2021 Jeep Cherokee

Reviews

Jeep’s off-road bona fides stay intact with the 2021 Cherokee. Although it doesn’t have the same boxy shape—or offer Forest Service green—with the newest Cherokee, Jeep has an off-road SUV in mall-ready crossover clothes.

It earns a 5.8 TCC Rating. It can be a monster off-road, and also a bad dream at the pump. It’s not as efficient or as spacious as rivals but if you’re considering a Jeep, we hope a hard right off pavement is in your near future. (Read more about how we rate cars.)

This year, Jeep adds active safety features including automatic emergency braking and active lane control to all Cherokees. A commendable move, but also a little later than rivals from Toyota and Honda. Our favorite engine is even more limited now—at least it’s still available in Limited trim.

Review continues below

The Cherokee, which is offered in Latitude, Latitude Plus, Latitude Lux, Limited, and Trailhawk trims, rounds off some corners and takes a styling cue or three from the Grand Cherokee. Jeep still makes a box on wheels—it’s just called a Wrangler or Gladiator.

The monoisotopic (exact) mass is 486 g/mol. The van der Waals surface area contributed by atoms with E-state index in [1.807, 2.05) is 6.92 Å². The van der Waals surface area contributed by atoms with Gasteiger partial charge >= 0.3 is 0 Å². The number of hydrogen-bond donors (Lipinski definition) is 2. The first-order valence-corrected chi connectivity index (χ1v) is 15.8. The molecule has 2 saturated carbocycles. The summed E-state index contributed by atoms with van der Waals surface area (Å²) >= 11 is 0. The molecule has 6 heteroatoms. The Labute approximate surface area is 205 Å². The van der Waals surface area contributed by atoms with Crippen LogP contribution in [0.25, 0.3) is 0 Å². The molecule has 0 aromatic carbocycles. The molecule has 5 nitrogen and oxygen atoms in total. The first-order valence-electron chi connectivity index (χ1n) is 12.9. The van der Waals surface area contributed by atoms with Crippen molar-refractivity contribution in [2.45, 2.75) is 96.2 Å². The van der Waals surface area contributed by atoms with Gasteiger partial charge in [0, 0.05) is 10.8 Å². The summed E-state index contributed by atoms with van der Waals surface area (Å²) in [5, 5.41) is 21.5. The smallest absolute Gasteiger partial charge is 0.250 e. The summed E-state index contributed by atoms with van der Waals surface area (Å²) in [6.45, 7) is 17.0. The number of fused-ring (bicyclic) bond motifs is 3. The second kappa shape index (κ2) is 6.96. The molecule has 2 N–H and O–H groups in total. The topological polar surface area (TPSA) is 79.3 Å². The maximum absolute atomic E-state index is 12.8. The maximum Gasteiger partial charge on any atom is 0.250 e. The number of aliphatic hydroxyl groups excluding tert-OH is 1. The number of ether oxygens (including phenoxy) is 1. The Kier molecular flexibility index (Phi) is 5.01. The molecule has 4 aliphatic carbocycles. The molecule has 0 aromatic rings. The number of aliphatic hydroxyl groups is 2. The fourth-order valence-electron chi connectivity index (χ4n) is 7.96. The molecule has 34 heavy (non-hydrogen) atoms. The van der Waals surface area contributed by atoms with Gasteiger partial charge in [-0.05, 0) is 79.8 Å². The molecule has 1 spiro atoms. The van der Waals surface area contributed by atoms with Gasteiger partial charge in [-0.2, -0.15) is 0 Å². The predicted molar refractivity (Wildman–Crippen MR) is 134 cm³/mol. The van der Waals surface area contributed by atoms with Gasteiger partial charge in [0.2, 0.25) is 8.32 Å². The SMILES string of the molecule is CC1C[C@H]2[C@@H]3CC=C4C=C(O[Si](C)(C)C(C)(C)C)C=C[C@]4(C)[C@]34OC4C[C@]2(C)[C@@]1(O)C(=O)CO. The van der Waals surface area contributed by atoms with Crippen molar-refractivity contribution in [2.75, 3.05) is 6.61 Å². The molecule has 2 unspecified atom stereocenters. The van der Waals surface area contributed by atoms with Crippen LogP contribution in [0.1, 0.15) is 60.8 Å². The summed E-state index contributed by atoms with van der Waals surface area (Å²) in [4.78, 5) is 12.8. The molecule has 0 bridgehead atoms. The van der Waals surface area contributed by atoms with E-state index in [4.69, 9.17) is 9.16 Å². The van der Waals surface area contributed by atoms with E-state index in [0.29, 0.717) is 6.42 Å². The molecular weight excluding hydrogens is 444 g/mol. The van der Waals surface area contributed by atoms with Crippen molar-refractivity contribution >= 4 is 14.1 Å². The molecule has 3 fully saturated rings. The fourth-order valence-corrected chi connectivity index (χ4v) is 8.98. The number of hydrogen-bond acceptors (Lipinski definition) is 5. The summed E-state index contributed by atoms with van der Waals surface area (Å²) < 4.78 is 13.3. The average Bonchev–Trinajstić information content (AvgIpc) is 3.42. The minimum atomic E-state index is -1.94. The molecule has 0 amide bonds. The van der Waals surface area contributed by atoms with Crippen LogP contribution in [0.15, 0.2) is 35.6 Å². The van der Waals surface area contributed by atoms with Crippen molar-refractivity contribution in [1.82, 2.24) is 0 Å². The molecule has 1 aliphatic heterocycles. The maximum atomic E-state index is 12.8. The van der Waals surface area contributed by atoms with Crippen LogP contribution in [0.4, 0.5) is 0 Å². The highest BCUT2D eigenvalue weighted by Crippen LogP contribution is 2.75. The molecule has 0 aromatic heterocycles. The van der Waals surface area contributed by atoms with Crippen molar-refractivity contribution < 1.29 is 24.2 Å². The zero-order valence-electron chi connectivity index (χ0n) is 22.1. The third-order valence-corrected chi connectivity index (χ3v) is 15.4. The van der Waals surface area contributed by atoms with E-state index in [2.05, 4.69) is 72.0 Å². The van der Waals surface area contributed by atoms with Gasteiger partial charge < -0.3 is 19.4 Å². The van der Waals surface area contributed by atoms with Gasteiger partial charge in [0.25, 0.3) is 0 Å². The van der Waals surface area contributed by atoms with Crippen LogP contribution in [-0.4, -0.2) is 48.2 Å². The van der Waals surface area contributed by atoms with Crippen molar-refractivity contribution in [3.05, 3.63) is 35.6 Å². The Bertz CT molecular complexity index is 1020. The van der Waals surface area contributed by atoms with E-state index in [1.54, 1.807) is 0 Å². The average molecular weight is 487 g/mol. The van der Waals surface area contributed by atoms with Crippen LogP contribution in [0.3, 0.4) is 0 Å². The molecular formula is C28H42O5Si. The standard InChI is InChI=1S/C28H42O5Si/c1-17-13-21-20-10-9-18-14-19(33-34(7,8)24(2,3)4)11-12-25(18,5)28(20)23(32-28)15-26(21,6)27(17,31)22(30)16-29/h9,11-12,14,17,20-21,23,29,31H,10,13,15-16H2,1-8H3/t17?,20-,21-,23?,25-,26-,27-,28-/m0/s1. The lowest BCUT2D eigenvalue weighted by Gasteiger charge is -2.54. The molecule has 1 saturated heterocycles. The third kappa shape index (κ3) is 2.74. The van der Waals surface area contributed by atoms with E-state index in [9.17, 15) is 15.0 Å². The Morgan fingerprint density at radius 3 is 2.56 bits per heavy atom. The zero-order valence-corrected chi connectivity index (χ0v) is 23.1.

The Cherokee’s base 2.4-liter inline-4 is forgettable with just 180 horsepower to motivate up to two tons, although it’s the most efficient at up to 25 mpg combined. The uprated 271-hp, 3.2-liter V-6’s thirst is forgivable thanks to better power, but we’d opt for a 270-hp 2.0-liter turbo-4 that makes power like the latter with the fuel economy of the former.

Jeep wraps its interior in comfortable, durable materials but it’s more cramped compared to others in its class. Rear seat room is on par with the likes of the Honda CR-V, but it compromises cargo space at just 24.1 cubic feet with the seat all the way back.

Safety scores are mixed with four stars from the feds but a Top Safety Pick from the IIHS.

The Latitude gets a 7.0-inch touchscreen for infotainment with Apple CarPlay and Android Auto compatibility, 17-inch wheels, cloth upholstery, and active safety features. We’d spend up to a Latitude Lux and opt-in for a turbo-4. At more than $31,000, it’s pricier than competitors, but adds leather upholstery and the option for an 8.4-inch touchscreen.

The Cherokee Trailhawk is king of the hill among compact SUVs for off-road talent, unless you don’t consider a two-door Wrangler to be a compact SUV.

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